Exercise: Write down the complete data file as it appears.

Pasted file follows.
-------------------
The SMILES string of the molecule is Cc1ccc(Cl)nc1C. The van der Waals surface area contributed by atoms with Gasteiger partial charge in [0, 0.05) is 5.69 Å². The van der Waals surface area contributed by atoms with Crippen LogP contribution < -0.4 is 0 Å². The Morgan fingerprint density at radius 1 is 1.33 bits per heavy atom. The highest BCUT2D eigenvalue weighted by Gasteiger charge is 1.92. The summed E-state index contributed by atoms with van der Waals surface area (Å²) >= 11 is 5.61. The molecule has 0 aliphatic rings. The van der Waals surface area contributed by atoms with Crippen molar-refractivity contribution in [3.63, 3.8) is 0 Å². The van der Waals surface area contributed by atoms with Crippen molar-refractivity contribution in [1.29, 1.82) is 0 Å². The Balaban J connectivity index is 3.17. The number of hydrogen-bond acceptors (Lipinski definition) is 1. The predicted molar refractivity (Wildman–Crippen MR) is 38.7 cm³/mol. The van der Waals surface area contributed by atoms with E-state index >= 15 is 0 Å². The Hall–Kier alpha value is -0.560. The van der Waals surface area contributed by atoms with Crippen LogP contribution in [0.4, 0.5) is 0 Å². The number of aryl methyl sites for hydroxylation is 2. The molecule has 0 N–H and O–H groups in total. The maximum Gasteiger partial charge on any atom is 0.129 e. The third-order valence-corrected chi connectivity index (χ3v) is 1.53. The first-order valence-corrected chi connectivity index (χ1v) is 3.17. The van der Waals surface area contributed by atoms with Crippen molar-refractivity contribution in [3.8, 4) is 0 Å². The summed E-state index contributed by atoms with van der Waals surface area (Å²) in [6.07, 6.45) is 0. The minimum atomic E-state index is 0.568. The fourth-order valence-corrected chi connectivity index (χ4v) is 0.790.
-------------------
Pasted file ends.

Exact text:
The SMILES string of the molecule is Cc1ccc(Cl)nc1C. The van der Waals surface area contributed by atoms with Gasteiger partial charge in [0, 0.05) is 5.69 Å². The van der Waals surface area contributed by atoms with Crippen LogP contribution < -0.4 is 0 Å². The Morgan fingerprint density at radius 1 is 1.33 bits per heavy atom. The highest BCUT2D eigenvalue weighted by Gasteiger charge is 1.92. The summed E-state index contributed by atoms with van der Waals surface area (Å²) >= 11 is 5.61. The molecule has 0 aliphatic rings. The van der Waals surface area contributed by atoms with Crippen molar-refractivity contribution in [3.63, 3.8) is 0 Å². The van der Waals surface area contributed by atoms with Crippen molar-refractivity contribution in [1.29, 1.82) is 0 Å². The Balaban J connectivity index is 3.17. The number of hydrogen-bond acceptors (Lipinski definition) is 1. The predicted molar refractivity (Wildman–Crippen MR) is 38.7 cm³/mol. The van der Waals surface area contributed by atoms with E-state index >= 15 is 0 Å². The Hall–Kier alpha value is -0.560. The van der Waals surface area contributed by atoms with Crippen LogP contribution in [0.4, 0.5) is 0 Å². The number of aryl methyl sites for hydroxylation is 2. The molecule has 0 N–H and O–H groups in total. The maximum Gasteiger partial charge on any atom is 0.129 e. The third-order valence-corrected chi connectivity index (χ3v) is 1.53. The first-order valence-corrected chi connectivity index (χ1v) is 3.17. The van der Waals surface area contributed by atoms with Crippen molar-refractivity contribution in [3.8, 4) is 0 Å². The summed E-state index contributed by atoms with van der Waals surface area (Å²) in [6.07, 6.45) is 0. The minimum atomic E-state index is 0.568. The fourth-order valence-corrected chi connectivity index (χ4v) is 0.790.